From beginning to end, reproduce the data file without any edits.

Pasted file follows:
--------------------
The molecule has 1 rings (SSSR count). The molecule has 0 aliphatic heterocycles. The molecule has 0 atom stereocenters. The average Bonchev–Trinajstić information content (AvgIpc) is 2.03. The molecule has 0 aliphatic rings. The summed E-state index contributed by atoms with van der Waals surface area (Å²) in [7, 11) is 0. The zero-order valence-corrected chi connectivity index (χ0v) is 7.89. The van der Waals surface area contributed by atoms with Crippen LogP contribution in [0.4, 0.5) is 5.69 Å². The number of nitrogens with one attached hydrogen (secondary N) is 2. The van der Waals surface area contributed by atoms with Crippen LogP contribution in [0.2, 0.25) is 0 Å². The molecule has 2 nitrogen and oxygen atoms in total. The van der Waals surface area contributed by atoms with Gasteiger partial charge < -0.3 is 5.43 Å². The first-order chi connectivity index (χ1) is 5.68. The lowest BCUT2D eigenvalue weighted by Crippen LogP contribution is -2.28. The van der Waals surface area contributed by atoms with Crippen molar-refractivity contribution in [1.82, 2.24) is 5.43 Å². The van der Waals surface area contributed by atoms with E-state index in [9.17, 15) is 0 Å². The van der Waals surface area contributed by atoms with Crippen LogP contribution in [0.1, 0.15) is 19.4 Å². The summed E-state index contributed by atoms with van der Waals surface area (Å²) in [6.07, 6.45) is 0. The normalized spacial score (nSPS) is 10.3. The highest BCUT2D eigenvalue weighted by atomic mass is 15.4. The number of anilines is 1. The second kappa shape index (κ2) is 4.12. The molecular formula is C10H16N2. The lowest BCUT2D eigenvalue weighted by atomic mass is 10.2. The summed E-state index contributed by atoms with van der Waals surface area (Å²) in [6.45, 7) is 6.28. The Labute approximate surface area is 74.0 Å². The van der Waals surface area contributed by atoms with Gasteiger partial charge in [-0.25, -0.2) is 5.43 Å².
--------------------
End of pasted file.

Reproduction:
The molecule has 1 rings (SSSR count). The molecule has 0 aliphatic heterocycles. The molecule has 0 atom stereocenters. The average Bonchev–Trinajstić information content (AvgIpc) is 2.03. The molecule has 0 aliphatic rings. The summed E-state index contributed by atoms with van der Waals surface area (Å²) in [7, 11) is 0. The zero-order valence-corrected chi connectivity index (χ0v) is 7.89. The van der Waals surface area contributed by atoms with Crippen LogP contribution in [0.4, 0.5) is 5.69 Å². The number of nitrogens with one attached hydrogen (secondary N) is 2. The van der Waals surface area contributed by atoms with Crippen LogP contribution in [0.2, 0.25) is 0 Å². The molecule has 2 nitrogen and oxygen atoms in total. The van der Waals surface area contributed by atoms with Gasteiger partial charge < -0.3 is 5.43 Å². The first-order chi connectivity index (χ1) is 5.68. The lowest BCUT2D eigenvalue weighted by Crippen LogP contribution is -2.28. The van der Waals surface area contributed by atoms with Crippen molar-refractivity contribution in [1.82, 2.24) is 5.43 Å². The van der Waals surface area contributed by atoms with E-state index in [9.17, 15) is 0 Å². The van der Waals surface area contributed by atoms with Crippen LogP contribution in [0.1, 0.15) is 19.4 Å². The summed E-state index contributed by atoms with van der Waals surface area (Å²) in [6.07, 6.45) is 0. The normalized spacial score (nSPS) is 10.3. The highest BCUT2D eigenvalue weighted by atomic mass is 15.4. The number of anilines is 1. The second kappa shape index (κ2) is 4.12. The molecular formula is C10H16N2. The lowest BCUT2D eigenvalue weighted by atomic mass is 10.2. The summed E-state index contributed by atoms with van der Waals surface area (Å²) in [6.45, 7) is 6.28. The Labute approximate surface area is 74.0 Å². The van der Waals surface area contributed by atoms with Gasteiger partial charge in [-0.25, -0.2) is 5.43 Å².